BERMAN: All right, Harry Enten, always a pleasure. Thank you so very much.

ENTEN: I look forward to having you in the room next to me next time.

BERMAN: Some day.

New U.S. intelligence said some Russian officers are refusing to follow orders in Ukraine. What does this mean going forward?

BRIANNA KEILAR, CNN ANCHOR: And a deadly end to a nationwide manhunt for a capital murder suspect and the corrections officer who helped him escape. The sheriff joins us live.



KEILAR: With all eyes on Russian President Vladimir Putin's next move, a new book is warning about authoritarian leaders like Putin returning to world stage. It says this, the rise of strongmen leaders across the world has fundamentally changed world politics. We're now in the midst of the most sustained global assault on liberal democratic values since the 1930s.

Joining us now is Gideon Rachman, the chief foreign affairs columnist for "The Financial Times." He is the author of "The Age of the Strongman: How the Cult of the Leader Threatens Democracy Around the World."

Gideon, really fascinating read here where you talk about how the arcetype (ph) and the model for a current generation of strongman leaders is actually Vladimir Putin. Explain that to us.

GIDEON RACHMAN, AUTHOR, "THE AGE OF THE STRONGMAN": Yes, well, Putin came to power almost symbolically on the first day of the 21st century. And for a while he looked like an anomalous leader. But then, I think, a lot of leaders around the world, a new generation, began to look at him as this tough guy leader, authoritarian, anti-liberal, anti-democratic, who, perhaps, they could learn something from. I think Xi Jinping in China is an admirer of his. Mohammed bin Salman in Saudi Arabia. And also, frankly, Donald Trump, who you will remember just two days before the invasion of Ukraine described Putin as a genius, as a strategic genius.

And that's why I think the stakes in this war are truly global because it's not just a question of whether Russia gets its way in Ukraine, but also of the whole Putin strongman model. I think if he had won very easily, his global fan club would have grown. I think if he loses, then one hopes that the strongman model that he kind of epitomizes will be discredited a bit.

BERMAN: How do you crack that? I mean how do you topple a strongman like that? President Biden very recently saying that he's not sure that Putin sees a way out of this.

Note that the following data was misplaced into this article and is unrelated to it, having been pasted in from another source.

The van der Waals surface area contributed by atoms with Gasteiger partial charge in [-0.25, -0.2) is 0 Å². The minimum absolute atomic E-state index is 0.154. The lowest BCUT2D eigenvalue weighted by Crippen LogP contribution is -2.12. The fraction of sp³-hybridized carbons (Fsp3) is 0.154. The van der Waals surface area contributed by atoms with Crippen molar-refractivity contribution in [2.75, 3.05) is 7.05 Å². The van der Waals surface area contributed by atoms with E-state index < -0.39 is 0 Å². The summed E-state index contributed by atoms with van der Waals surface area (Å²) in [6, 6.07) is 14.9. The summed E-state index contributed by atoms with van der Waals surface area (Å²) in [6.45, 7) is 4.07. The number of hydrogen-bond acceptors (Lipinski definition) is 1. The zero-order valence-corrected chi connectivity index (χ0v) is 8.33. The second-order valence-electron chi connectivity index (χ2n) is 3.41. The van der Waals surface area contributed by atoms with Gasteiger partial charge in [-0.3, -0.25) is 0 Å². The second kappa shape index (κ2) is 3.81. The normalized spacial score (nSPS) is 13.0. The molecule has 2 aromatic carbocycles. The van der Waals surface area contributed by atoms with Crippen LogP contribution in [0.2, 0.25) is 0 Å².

RACHMAN: Well, that's right. I mean, I think, you know, there are -- there are strongman leaders in some democratic countries where, you know, you might have the option of an election. But, obviously, that doesn't apply in Russia. They have elections but are -- essentially they're rigged. So this is a question we're all asking. You can put enormous economic pressure on Russia, and that's happened. You can see signs of dissent within Russia, and that's happening. But actually having a -- say a revolution on the streets if people feel their living standards are falling, well, that would be repressed with extreme violence. You know, I've seen that happen on the streets of Moscow and it's getting even -- even worse now.

And the other option that people might look at is say an internal coup, you know, generals who get unhappy or KGB people or FSB, as they are now, people who get unhappy. But it's a very, very hard thing to recognize. And you have to remember that strongman leaders of the past often died in their beds. Stalin died of natural causes. Mao died of natural causes. It is a very difficult thing to organize to get a Putin figure out of power.

KEILAR: It's interesting because you mentioned that at first some of these guys, because they're guys, they come in and they are presenting themselves as performers, in a way. MBS, for instance, Vladimir Putin, right.


KEILAR: But they're showing you who they are. It's not like you can't sort of see what's going on. And so I wonder, Gideon, as you're looking at maybe some emergent strongmen, who do you have your eyes on?

RACHMAN: Well, there's a bunch of them who are, you know, potentially in trouble. Erdogan in Turkey, who's also -- quite similar to Putin. You know, he was hailed as a liberal reformer in the west when he came in. He's now been there 20 years, locked up many of his opponents. But he's now facing kind of the consequences of misgovernment, rampant inflation.


And he will -- will have an election and maybe he could fall.

But I think that the other thing with these strongman leaders, even those that face elections, it's not clear -- Bolsonaro actually in Brazil is another one who has a very tight election coming up later this year. But it's not clear in the case of Bolsonaro or Erdogan that they would actually cede (ph) power if they lost. And I'm afraid Donald Trump set a very, very bad example to these other strongman leaders because he showed that even if the electorate rejected him, you can claim it's a fraud, whatever, and you can -- you can attempt to reverse that result. And I think that is a real danger in a lot of these countries.

BERMAN: Well, that is particularly chilling, Gideon, because one of the things that struck me going through your book is that you remind people, if you look down the list of strongmen you're talking about, they're almost all elected, at least the first time.